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Want a successful marketing strategy? The secret is in your team.

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Annual, monthly and even weekly marketing strategies are important for the success of any organization. Executives will often spend hours creating these intricate plans at the end of every year, but not every strategy is successful. Why does this happen?

The answer lies in your team. You may have the best marketing strategy ever created, but unless you manage your team correctly, things have the potential of going South.

Building a marketing team takes time, and even once you have the right players, getting everyone on board and invested can be a challenge. Here are a few ways to not only get your team behind your marketing strategies, but also invested in their success.

1. Start with your process.

How easy is it for your employees to find the information needed to complete a project or even get one started? According to The Experience of Work: The Role of Technology in Productivity and Engagement report, “employees spend 25% of their time searching for information” and managers spend “more than half of their time executing routine tasks.” If you want your marketing strategy and team to be successful (and to not be part of those statistics), you need to free up their time to focus on what matters. This boils down to having processes in place for your projects. A designated process for each project makes it easier to find needed information, helps things move faster with less errors, and makes on-boarding easier.

Using a project management system (PMS) makes incorporating and maintaining processes easier and more efficient. Through the use of automation, these tools can streamline processes, and even eliminate manual tasks, easing some of your team’s workload so they can focus more on what matters. There are a myriad of PMS tools available, so take some time to do the research and find the one that will work best for your team. Once selected, create a system for managing projects, documenting processes and saving files.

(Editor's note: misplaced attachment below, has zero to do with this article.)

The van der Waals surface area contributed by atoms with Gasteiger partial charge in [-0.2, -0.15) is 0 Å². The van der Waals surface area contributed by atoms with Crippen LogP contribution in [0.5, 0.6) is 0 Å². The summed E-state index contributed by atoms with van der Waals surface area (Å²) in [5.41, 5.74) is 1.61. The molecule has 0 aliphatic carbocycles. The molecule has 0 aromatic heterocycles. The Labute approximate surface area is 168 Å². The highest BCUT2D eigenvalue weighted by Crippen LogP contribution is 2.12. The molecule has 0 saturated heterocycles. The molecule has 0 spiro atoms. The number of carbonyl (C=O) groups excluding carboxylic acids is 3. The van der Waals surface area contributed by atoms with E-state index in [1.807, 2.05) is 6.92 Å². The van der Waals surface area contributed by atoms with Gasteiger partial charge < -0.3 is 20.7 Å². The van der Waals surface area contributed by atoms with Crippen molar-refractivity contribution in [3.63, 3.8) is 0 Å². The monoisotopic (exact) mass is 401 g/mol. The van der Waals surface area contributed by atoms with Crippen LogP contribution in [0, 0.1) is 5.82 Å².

Insider tip: Never let one team member hold all the knowledge on any specific project, tool or client. If he or she were to leave the company, all of that crucial information goes too. Thorough documentation and reporting help to mitigate this issue.

 

2. Improve peer-to-peer communication.

Along with your project process, clearly establish roles and responsibilities. This will help improve communication within your team, as members will know who to reach out to (and when) in the project workflow. This will optimize everyone’s time and get people the answers they need to do their work.

With more and more teams going remote this past year (and now staying remote), make sure your team has the digital tools they need to communicate. Tools like Slack, Zoom and Microsoft Teams allow team members to chat, collaborate and even meet with each other throughout the day.

Employees are more engaged and satisfied when they’re made to feel that their opinions and thoughts matter, and when they have team members to turn to for help. Check out these stats that really drive this point home:

  • Workplaces with a reputation for healthy communication and workplace collaboration practices could reduce turnover rates by 59%.
  • Companies and organizations that communicate effectively are 5x more likely to retain the best employees.
  • According to recent digital collaboration research by McKinsey: “Online collaboration tools and digital workplaces facilitate increased productivity by up to 30%.” 

A happy team

 

3. Who’s on your team matters.

When a team is functioning at its best, it is easier to capitalize on speed and agility. Teams who can pivot easily to accommodate for changes in strategy are the ones that were able to adapt a little easier to the new work environment brought on by the pandemic.

Set your team up for success. The positions on your team should include the right mix of talent and skillsets based on projects and strategy. Many marketing teams are on the smaller size according to research by G2, with 78% of marketers having a small marketing team of between one and three people. These teams usually included a writer (52%), a social media manager (36%), and an SEO specialist (34%). If a project needs a particular skill that a current member does not have, freelancers, contract workers or even marketing agencies are a great way to augment your team.

 

Review, adjust and move forward

As we approach mid-year, now is an excellent time to not only review your current marketing strategy and process, but also take a look at how your team is working together. Make the necessary adjustments, whether it’s providing new collaboration tools, updating or creating new processes or even adding a new member to your team to fill in a much needed skill (we are always happy to help augment your team as needed!). Taking the time now to assess and adjust will make for a much better second half of the year.